Tamil Nadu

PIL challenges amendment made to T.N. Forests Act

The Madras High Court on Tuesday sought the response of the State government to a public interest litigation petition which sought to declare the Tamil Nadu Preservation of Private Forests (Amendment) Act of 2011 as wholly arbitrary and capricious because it permits those who had purchased private forests without prior sale approval from an environmental committee to obtain post facto sanction from it.

Chief Justice Sanjib Banerjee and Justice P.D. Audikesavalu ordered notice to the State government on the PIL petition filed by T. Murugavel of Environment Monitoring and Action Initiating, a trust, which he said was founded in 2005 for restoring, maintaining and improving the environment.

The litigant said the Madras Preservation of Private Forests Act of 1949 was enacted to prevent indiscriminate destruction of private forests.

The Act applies to all forests situated in estates as defined in the Madras Estates Land Act of 1908 and also to private forests having a contiguous area exceeding two hectares which had been notified as a forest, under the Act, by the Collector concerned.

Section 2A of the Act also provides for constitution of a committee, under the chairmanship of the Collector, to grant permission for alienation of private forest land.

Further, Section 3(1)(a) prevents owners of private forests from selling, mortgaging, leasing out or alienating otherwise either the whole or any portion of the forest without the previous sanction of the committee. More importantly, Section 3(1)(b) declares, in no uncertain terms, that any alienation of forest, made without obtaining prior sanction of the committee, would be declared null and void, the petitioner said.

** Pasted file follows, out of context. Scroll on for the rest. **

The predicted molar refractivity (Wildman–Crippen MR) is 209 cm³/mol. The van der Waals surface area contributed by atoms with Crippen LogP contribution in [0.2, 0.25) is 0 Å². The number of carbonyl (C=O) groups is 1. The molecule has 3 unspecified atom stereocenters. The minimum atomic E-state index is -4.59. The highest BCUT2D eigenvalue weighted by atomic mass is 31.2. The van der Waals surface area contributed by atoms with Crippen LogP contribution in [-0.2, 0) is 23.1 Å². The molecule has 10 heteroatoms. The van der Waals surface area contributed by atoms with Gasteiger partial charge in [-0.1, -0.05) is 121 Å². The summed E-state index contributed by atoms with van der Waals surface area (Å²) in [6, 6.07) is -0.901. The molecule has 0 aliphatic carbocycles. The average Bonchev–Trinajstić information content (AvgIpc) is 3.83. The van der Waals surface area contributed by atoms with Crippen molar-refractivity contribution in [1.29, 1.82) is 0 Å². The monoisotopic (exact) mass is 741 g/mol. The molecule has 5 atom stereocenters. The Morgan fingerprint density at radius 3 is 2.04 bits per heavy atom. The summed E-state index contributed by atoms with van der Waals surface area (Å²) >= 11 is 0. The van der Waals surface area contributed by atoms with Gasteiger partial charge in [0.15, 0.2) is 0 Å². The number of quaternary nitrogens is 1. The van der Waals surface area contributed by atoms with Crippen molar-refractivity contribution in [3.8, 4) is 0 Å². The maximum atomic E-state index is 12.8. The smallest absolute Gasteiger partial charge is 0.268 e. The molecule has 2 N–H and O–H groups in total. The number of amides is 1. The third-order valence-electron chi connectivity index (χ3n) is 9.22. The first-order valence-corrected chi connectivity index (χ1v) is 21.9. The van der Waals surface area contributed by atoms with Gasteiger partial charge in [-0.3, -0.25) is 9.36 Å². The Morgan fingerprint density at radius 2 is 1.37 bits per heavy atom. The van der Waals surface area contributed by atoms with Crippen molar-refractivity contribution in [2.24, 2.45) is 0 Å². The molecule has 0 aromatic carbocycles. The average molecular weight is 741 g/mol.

He pointed out that Sections 3 and 6 of the Act were challenged by rubber plantation owners from Kanniyakumari district but the High Court had upheld their validity after observing that Tamil Nadu had a forest cover of only 26% though the tree cover should be at least 33% to maintain ecological balance.

Then, the court had also observed that the Act was necessary to prevent forests from destruction.

However, in 2011, the law was amended by inserting Section 4A through which people who had purchased private forest lands, without the prior sanction of the committee, were allowed to retain it by obtaining post facto approval from the committee.

Such purchasers were also permitted to prefer an appeal to the State government if the committee happened to reject their application seeking approval.

Assailing the amendment, the petitioner said: “Section 4A is completely flawed and illogical. The provision enables a person who has committed an illegality by purchasing forest land in contravention of Section 3(1)(a) to apply to the committee… The effect of Section 4A is to permit the violator to retain the fruits of his illegality without spelling out the legal basis for such retention… The effect of Section 4A is to ratify an illegality.”


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Printable version | Oct 27, 2021 6:55:50 PM | https://www.thehindu.com/news/national/tamil-nadu/pil-challenges-amendment-made-to-tn-forests-act/article36600705.ece

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